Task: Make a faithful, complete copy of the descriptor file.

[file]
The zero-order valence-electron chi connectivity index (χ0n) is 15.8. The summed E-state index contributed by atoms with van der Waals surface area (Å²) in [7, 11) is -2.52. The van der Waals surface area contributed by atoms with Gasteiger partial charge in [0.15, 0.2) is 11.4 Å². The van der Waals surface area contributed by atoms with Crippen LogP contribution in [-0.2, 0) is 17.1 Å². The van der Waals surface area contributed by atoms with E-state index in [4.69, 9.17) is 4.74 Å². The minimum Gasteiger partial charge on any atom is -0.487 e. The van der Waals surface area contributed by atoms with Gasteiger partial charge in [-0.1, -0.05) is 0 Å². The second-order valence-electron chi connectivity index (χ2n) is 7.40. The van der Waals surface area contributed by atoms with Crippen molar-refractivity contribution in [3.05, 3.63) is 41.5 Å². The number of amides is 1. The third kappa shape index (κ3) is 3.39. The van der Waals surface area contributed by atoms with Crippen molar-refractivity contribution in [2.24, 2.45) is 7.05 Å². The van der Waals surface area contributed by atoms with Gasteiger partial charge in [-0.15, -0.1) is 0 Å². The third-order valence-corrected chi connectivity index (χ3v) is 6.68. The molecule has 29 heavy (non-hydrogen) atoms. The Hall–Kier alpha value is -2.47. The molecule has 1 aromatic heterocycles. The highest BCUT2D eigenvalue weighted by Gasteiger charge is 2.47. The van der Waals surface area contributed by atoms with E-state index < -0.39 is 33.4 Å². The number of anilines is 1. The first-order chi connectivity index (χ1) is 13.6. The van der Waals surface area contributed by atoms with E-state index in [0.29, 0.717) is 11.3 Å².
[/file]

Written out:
The zero-order valence-electron chi connectivity index (χ0n) is 15.8. The summed E-state index contributed by atoms with van der Waals surface area (Å²) in [7, 11) is -2.52. The van der Waals surface area contributed by atoms with Gasteiger partial charge in [0.15, 0.2) is 11.4 Å². The van der Waals surface area contributed by atoms with Crippen LogP contribution in [-0.2, 0) is 17.1 Å². The van der Waals surface area contributed by atoms with E-state index in [4.69, 9.17) is 4.74 Å². The minimum Gasteiger partial charge on any atom is -0.487 e. The van der Waals surface area contributed by atoms with Gasteiger partial charge in [-0.1, -0.05) is 0 Å². The second-order valence-electron chi connectivity index (χ2n) is 7.40. The van der Waals surface area contributed by atoms with Crippen molar-refractivity contribution in [3.05, 3.63) is 41.5 Å². The number of amides is 1. The third kappa shape index (κ3) is 3.39. The van der Waals surface area contributed by atoms with Crippen molar-refractivity contribution in [2.24, 2.45) is 7.05 Å². The van der Waals surface area contributed by atoms with Gasteiger partial charge in [-0.15, -0.1) is 0 Å². The third-order valence-corrected chi connectivity index (χ3v) is 6.68. The molecule has 29 heavy (non-hydrogen) atoms. The Hall–Kier alpha value is -2.47. The molecule has 1 aromatic heterocycles. The highest BCUT2D eigenvalue weighted by Gasteiger charge is 2.47. The van der Waals surface area contributed by atoms with E-state index < -0.39 is 33.4 Å². The number of anilines is 1. The first-order chi connectivity index (χ1) is 13.6. The van der Waals surface area contributed by atoms with E-state index in [0.29, 0.717) is 11.3 Å².